Some say impersonation is the greatest form of flattery, but it this case, it’s all about email phishing. Cybercriminals use some companies more than others because they’re well-known globally and have better odds for success. A look at who these companies are and how to avoid email phishing in their name benefits us all.
You’ve probably already heard about the new government plan that will forgive some federal student loans, once it’s up and running. Also in the news: the federal student loan payment pause has been extended to December 31, 2022.
Everyone should use multifactor authentication (MFA), where they can, to protect valuable information. Everyone!
The problem is that the MFA used by most people and companies is barely better than passwords and just as easy to compromise. If possible, you and your company should strive to use phishing-resistant MFA.
rowing up, our elders taught us to share with others. Of course, we know they weren’t talking about sharing personal information online. If anything, the latest TikTok hack should be a lesson to us all to be extremely careful about the PII (personally identifiable information) we share online, especially on social media sites.
A survey by the Spanish GetApp software rating site has found that the number of organizations using phishing simulations has risen from 30% in 2019 to 70% in 2022.
The FTC’s hard work pays off for American consumers. A few months into the pandemic, the FTC filed complaints against two online sellers — Glowyy and American Screening — which falsely promised fast delivery of in-demand face masks, sanitizers, gloves, and other personal protective equipment.
Looking for health insurance can be confusing. But if you run across a company that deliberately tricks you into signing up for insurance or health products that don’t deliver (and are hard to cancel), it’s even harder.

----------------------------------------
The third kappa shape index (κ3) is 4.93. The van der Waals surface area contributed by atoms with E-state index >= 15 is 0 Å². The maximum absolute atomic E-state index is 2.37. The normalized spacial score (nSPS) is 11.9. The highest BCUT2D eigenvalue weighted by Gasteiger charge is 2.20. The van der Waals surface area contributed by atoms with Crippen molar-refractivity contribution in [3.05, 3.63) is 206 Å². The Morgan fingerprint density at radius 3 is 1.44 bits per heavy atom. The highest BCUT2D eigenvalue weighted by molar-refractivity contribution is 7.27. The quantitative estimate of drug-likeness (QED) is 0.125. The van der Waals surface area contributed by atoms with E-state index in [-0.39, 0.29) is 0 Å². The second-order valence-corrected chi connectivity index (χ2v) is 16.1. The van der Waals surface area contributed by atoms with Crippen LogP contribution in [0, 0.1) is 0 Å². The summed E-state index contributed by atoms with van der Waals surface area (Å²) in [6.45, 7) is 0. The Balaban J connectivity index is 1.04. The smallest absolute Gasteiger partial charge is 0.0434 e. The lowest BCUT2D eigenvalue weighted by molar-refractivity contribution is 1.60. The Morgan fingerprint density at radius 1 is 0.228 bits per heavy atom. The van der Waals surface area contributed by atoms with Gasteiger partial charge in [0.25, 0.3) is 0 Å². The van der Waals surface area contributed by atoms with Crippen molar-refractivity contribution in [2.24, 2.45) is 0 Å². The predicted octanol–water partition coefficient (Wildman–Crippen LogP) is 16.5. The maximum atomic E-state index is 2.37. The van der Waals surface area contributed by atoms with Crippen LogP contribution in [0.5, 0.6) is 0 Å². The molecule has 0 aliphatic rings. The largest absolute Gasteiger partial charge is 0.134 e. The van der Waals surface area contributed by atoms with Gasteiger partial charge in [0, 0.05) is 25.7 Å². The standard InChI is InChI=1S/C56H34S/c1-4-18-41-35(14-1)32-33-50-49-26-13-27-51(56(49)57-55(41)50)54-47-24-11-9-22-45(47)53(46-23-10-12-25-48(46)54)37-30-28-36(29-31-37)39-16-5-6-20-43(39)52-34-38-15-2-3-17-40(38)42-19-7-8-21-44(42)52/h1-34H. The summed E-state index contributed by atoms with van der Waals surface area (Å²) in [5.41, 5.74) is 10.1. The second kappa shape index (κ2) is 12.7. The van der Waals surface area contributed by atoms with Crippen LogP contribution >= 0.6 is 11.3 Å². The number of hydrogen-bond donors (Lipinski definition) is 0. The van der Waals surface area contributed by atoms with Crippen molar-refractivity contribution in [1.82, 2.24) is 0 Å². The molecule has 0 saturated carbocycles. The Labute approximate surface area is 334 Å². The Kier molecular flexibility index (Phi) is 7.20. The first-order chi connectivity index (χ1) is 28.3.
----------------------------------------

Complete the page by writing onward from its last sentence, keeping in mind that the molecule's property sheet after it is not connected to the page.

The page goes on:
People are telling us they’ve gotten emails warning that their sensitive personal information is being sold in the shadowy marketplaces of the dark web. Some emails list the stolen information, like all or part of the person’s Social Security number, date of birth, and driver’s license number.
It’s never a good time to have your utilities shut off. But during the hot summer months, the threat of having no power can be especially miserable: no AC, no refrigerator, not even a fan. Scammers know this and will try to trick you into sending them money to keep your electricity on. But there are ways to spot the scammers.
That $750 you were promised for filling out a survey was never intended to be paid but is in fact a giveaway scam you just fell for. You may think there’s no real harm in filling out a bogus survey, but the real thing about these scams is that it’s stealing your PII (personally identifiable information).
Scammers have been targeting Medicare recipients with a fake offer to get “free COVID tests.” They’re calling and running websites, online and television ads to try to convince people to give their Medicare information. But if you give them your information, they’ll bill fraudulent charges to Medicare.
With the cost of groceries, housing, and many other things rising, you might be looking for ways to cut costs. You aren’t alone. Across the country, people are worried about high prices impacting their budgets. And scammers are taking notice.
Data recently released by the Federal Trade Commission (FTC) shows that the number of complaints about social media shopping scams more than tripled over the last year. Consumers reported losing more than $117 million to this type of scam in just the first six months of 2020 compared to $134 million for all of 2019, according to the FTC’s latest Consumer Protection Data Spotlight.